2018-03-22 / News

Lawn teacher uses personal battle to inspire

Liv Scott hopes story will encourage students to raise money for cancer patients

Liv Scott with her father, Olafur Gunnarsson, during her assembly Friday at Lawn School. Liv Scott with her father, Olafur Gunnarsson, during her assembly Friday at Lawn School. A Lawn School teacher is hoping her survival story will inspire students to raise cash for cancer.

Liv Scott, a physical education teacher, was only six days into her new job when, in September 2015, she received a phone call from her doctor that she will never forget.

“You have a 10-centimeter tumor in your chest,” he told her. “It is life threatening.”

Scott set work aside and darted immediately for the emergency room. What unfolded was a five-month battle with lymphoma.

Scott’s presentation Friday launched the middle school’s annual fundraising drive, which continues through March. The money, which can be raised however the students see fit, will be donated to the Leukemia & Lymphoma Society.

Before her presentation, Scott had not told any of her students about the cancer diagnosis that caused her to miss most of the 2015-16 school year. Since then, however, she’s learned about Pennies for Patients, a nationwide charity that has collected 15 billion pennies since 1994. She decided the school’s fundraising initiative would be the perfect opportunity to reveal her secret while raising spare change.

“I could put my own spin on this,” she said about Pennies for Patients. “I’ve been in these exact shoes. I decided to take it over and do it.”

Warning signs

For nine months before her diagnosis, Scott was not feeling well. Her face and limbs were swollen, and she woke up every morning with chest pains.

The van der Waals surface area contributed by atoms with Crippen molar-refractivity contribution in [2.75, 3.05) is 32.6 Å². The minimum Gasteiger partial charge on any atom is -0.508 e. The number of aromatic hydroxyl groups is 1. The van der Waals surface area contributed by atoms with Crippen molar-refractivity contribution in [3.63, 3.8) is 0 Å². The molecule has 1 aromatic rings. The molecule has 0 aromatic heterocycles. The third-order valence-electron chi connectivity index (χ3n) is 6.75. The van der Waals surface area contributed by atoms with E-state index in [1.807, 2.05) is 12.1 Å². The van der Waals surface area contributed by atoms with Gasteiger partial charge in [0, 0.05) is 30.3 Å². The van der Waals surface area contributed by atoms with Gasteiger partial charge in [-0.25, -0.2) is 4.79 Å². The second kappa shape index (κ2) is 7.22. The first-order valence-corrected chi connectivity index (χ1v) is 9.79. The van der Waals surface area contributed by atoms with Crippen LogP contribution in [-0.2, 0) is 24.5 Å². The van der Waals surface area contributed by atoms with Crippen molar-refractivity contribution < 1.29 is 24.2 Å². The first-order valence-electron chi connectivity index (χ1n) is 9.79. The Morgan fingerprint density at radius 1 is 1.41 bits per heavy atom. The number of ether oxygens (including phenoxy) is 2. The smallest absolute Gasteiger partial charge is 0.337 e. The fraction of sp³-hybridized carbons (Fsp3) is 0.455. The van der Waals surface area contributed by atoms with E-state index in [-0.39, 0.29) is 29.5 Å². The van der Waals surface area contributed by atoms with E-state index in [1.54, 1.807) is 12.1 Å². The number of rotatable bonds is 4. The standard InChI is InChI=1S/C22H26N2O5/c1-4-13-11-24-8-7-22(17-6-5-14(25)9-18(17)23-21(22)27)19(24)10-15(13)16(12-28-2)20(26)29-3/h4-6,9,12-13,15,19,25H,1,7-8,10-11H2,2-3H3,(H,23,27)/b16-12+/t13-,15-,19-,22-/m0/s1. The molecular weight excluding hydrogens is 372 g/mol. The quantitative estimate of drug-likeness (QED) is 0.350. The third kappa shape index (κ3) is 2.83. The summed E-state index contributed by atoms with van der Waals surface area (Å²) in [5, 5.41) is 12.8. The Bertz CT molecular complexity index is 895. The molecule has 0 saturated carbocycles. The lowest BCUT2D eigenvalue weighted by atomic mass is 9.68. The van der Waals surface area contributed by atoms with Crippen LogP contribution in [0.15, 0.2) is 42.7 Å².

“I was feeling very uncomfortable,” she said. “I couldn’t figure out what was wrong with me. I could barely breathe.”

Just a day before she received the news, Scott had her school picture taken. She did not see the photograph until the end of the school year, but the image corroborated how she felt. She visited the doctor’s office numerous times, and was told her symptoms could have been for relatively minor ailments, from gluten allergy to dengue fever.

On the morning of Sept. 18, 2015, Scott was administered a CAT scan before heading to work at Lawn. A few hours later, she got that urgent phone call. The scan had found a tumor in her chest, sitting on top of her heart. She spent the next several days in the hospital, waiting for the results of a biopsy, which ultimately came back positive for a form of stage-II non-Hodgkin’s lymphoma.

“It was the longest cancer diagnosis I’d ever heard of,” she said.

The biopsy also revealed the tumor’s threatening size, 3.9 inches, which was the reason for her breathing difficulties. The tumor was obstructing her windpipe.

“I only had one millimeter of breathing,” she said. “It was almost as if I was breathing through a tiny cocktail straw.”

She began six rounds of chemotherapy, which were administered as an intravenous liquid. Each round resulted in a six-day hospital stay every two weeks.

After her second round, Scott began feeling weaker while losing her hair. Eventually, as she “began shedding more than her dog,” she decided to have her head shaved. She was given a wig, but only wore it on rare occasions, such as her best friend’s wedding, when she was maid of honor.